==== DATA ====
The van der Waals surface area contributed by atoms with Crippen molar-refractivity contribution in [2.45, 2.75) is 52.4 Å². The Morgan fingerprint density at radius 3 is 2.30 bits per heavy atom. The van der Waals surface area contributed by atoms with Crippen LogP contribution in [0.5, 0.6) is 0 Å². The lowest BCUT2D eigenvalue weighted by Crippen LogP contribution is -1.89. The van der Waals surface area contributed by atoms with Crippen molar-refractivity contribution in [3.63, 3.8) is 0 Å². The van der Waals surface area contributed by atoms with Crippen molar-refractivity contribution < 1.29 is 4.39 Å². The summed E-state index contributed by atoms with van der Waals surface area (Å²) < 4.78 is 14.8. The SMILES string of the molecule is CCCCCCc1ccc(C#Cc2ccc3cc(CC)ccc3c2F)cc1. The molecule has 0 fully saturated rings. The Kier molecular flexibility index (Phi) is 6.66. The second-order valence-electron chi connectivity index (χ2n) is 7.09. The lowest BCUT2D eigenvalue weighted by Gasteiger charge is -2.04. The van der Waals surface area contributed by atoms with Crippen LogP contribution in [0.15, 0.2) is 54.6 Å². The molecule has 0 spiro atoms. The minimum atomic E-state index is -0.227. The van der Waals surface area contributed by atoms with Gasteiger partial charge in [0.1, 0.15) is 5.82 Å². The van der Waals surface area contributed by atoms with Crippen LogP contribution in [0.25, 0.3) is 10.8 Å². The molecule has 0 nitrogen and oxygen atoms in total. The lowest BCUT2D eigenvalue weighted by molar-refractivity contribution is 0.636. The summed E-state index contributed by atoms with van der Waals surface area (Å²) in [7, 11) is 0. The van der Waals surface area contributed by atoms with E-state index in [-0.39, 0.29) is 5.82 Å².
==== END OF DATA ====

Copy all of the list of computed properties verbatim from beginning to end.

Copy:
The van der Waals surface area contributed by atoms with Crippen molar-refractivity contribution in [2.45, 2.75) is 52.4 Å². The Morgan fingerprint density at radius 3 is 2.30 bits per heavy atom. The van der Waals surface area contributed by atoms with Crippen LogP contribution in [0.5, 0.6) is 0 Å². The lowest BCUT2D eigenvalue weighted by Crippen LogP contribution is -1.89. The van der Waals surface area contributed by atoms with Crippen molar-refractivity contribution in [3.63, 3.8) is 0 Å². The van der Waals surface area contributed by atoms with Crippen molar-refractivity contribution < 1.29 is 4.39 Å². The summed E-state index contributed by atoms with van der Waals surface area (Å²) < 4.78 is 14.8. The SMILES string of the molecule is CCCCCCc1ccc(C#Cc2ccc3cc(CC)ccc3c2F)cc1. The molecule has 0 fully saturated rings. The Kier molecular flexibility index (Phi) is 6.66. The second-order valence-electron chi connectivity index (χ2n) is 7.09. The lowest BCUT2D eigenvalue weighted by Gasteiger charge is -2.04. The van der Waals surface area contributed by atoms with Crippen LogP contribution in [0.15, 0.2) is 54.6 Å². The molecule has 0 spiro atoms. The minimum atomic E-state index is -0.227. The van der Waals surface area contributed by atoms with Gasteiger partial charge in [0.1, 0.15) is 5.82 Å². The van der Waals surface area contributed by atoms with Crippen LogP contribution in [0.25, 0.3) is 10.8 Å². The molecule has 0 nitrogen and oxygen atoms in total. The lowest BCUT2D eigenvalue weighted by molar-refractivity contribution is 0.636. The summed E-state index contributed by atoms with van der Waals surface area (Å²) in [7, 11) is 0. The van der Waals surface area contributed by atoms with E-state index in [-0.39, 0.29) is 5.82 Å².